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The cost of censorship: Plymouth State to pay $350,000 for firing professor over witness testimony

Nancy Strapko (Credit: Jason Schreiber)

PLYMOUTH, N.H., April 30, 2019 — Former Plymouth State University adjunct professor Nancy Strapko reached a settlement with the university after she was fired for testifying in a criminal proceeding. Plymouth State agreed to pay Strapko $350,000 to avoid a lawsuit over her firing.

Earlier this year, the Foundation for Individual Rights in Education listed Plymouth State as one of its 10 Worst Colleges for Free Speech because of Strapko’s firing and the chilling effect it has on faculty exercising their civic responsibilities.

“Professor Strapko was fired for nothing more than her witness testimony — and that is a blatant violation of her First Amendment rights and a clear violation of Plymouth State’s free speech promises,” said Zach Greenberg, program officer in FIRE’s Individual Rights Defense Program. “Plymouth State disregarded the profound societal importance of ensuring that people with relevant information come forward when called to testify in criminal trials — a civic responsibility that forms the backbone of any functional system of justice.”

Strapko served as an expert witness for former Exeter High School guidance counselor Kristie Torbick, who pleaded guilty to sexually assaulting a 14-year-old student in July 2018. The trial inflamed widespread controversy, with many calling for Plymouth State to punish Strapko for testifying. The university caved to the pressure almost immediately, informing Strapko that “based on the current situation surrounding the letter you submitted to the court in the Kristie Torbick case, you will not be hired again at Plymouth State University.”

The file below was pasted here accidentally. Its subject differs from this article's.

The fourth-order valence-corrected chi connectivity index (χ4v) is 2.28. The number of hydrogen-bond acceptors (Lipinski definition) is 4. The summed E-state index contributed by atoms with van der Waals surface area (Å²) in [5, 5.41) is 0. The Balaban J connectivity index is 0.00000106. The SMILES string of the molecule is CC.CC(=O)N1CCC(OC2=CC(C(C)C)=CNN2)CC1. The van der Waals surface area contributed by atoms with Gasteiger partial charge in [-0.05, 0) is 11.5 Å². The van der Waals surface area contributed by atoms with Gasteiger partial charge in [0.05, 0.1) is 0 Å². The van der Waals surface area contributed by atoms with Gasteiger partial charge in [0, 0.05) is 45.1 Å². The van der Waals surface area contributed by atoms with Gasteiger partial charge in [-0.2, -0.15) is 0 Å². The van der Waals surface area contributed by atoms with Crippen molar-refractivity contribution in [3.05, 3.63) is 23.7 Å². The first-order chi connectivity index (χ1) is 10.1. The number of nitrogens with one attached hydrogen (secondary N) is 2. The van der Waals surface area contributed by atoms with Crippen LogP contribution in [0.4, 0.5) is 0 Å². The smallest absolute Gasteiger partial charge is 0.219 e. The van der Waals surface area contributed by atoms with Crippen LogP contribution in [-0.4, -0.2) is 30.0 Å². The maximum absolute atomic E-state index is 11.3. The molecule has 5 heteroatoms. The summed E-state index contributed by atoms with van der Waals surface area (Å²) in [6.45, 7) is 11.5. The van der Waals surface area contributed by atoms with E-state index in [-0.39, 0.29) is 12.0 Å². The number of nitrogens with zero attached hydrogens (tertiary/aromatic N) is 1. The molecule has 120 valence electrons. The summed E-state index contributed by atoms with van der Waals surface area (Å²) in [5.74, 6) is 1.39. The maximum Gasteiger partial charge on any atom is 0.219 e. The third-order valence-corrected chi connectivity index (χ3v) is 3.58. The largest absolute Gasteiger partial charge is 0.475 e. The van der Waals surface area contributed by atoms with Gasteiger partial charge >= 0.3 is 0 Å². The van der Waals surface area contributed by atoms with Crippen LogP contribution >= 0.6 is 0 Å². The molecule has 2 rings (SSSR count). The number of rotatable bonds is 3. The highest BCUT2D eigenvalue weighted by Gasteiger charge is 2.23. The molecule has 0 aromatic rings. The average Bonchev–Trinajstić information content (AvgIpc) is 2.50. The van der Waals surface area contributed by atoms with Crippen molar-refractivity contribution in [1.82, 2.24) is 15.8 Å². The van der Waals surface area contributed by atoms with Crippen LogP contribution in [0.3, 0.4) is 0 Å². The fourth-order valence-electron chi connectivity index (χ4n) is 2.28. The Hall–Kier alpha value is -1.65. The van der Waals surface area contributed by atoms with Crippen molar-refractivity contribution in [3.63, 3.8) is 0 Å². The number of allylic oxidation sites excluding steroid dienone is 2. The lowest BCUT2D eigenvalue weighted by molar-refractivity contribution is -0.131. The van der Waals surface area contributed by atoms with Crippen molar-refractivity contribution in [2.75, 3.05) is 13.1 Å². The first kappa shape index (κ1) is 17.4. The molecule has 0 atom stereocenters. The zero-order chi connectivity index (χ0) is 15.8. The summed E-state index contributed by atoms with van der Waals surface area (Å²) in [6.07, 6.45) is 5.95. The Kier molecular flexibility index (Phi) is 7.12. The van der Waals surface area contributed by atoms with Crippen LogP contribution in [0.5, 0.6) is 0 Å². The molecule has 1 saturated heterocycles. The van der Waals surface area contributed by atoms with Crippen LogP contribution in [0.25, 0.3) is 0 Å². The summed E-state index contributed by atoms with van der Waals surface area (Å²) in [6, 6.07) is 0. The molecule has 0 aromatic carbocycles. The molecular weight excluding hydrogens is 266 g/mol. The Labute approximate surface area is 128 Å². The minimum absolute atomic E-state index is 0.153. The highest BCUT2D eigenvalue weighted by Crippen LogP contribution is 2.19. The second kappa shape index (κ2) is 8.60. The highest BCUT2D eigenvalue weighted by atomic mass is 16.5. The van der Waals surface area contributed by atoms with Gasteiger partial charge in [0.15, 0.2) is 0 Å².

FIRE wrote to Plymouth State in September to explain that the First Amendment prohibits a public university from punishing its professors for testifying in judicial proceedings. FIRE called on Plymouth State — one of just 49 schools nationwide with FIRE’s highest, “green light” rating for its free speech policies — to put its policies into practice and protect the free speech rights of its faculty.

The settlement agreement between Strapko and the university was signed on Feb. 15, but the details became public only yesterday in an article from the New Hampshire Union Leader. The agreement includes a joint public statement from the university and Strapko: “The parties abhor all forms of interpersonal exploitation, in particular the sexual abuse of children. They also agree on the importance of witnesses participating in the criminal justice process, including criminal sentencing.”

FIRE has defended professors punished for what they say in class and over social media, as well on their office doors and on blogs — but this is the first time in FIRE’s history where a professor’s participation as a witness in a criminal proceeding drew the ire of university administrators. The profound civic importance of fair trials requires the ability of witnesses to be able to come forward and testify truthfully without fear that their government employer might retaliate against them.

“This settlement represents the high costs of failing to uphold the First Amendment rights of faculty at a public university,” said Greenberg. “Universities should learn from Plymouth State’s mistake by committing to protect free speech on campus — and honoring those commitments in practice.”

The Foundation for Individual Rights in Education (FIRE) is a nonpartisan, nonprofit organization dedicated to defending and sustaining the individual rights of students and faculty members at America’s colleges and universities. These rights include freedom of speech, freedom of association, due process, legal equality, religious liberty, and sanctity of conscience — the essential qualities of liberty.


Daniel Burnett, Assistant Director of Communications, FIRE: 215-717-3473;

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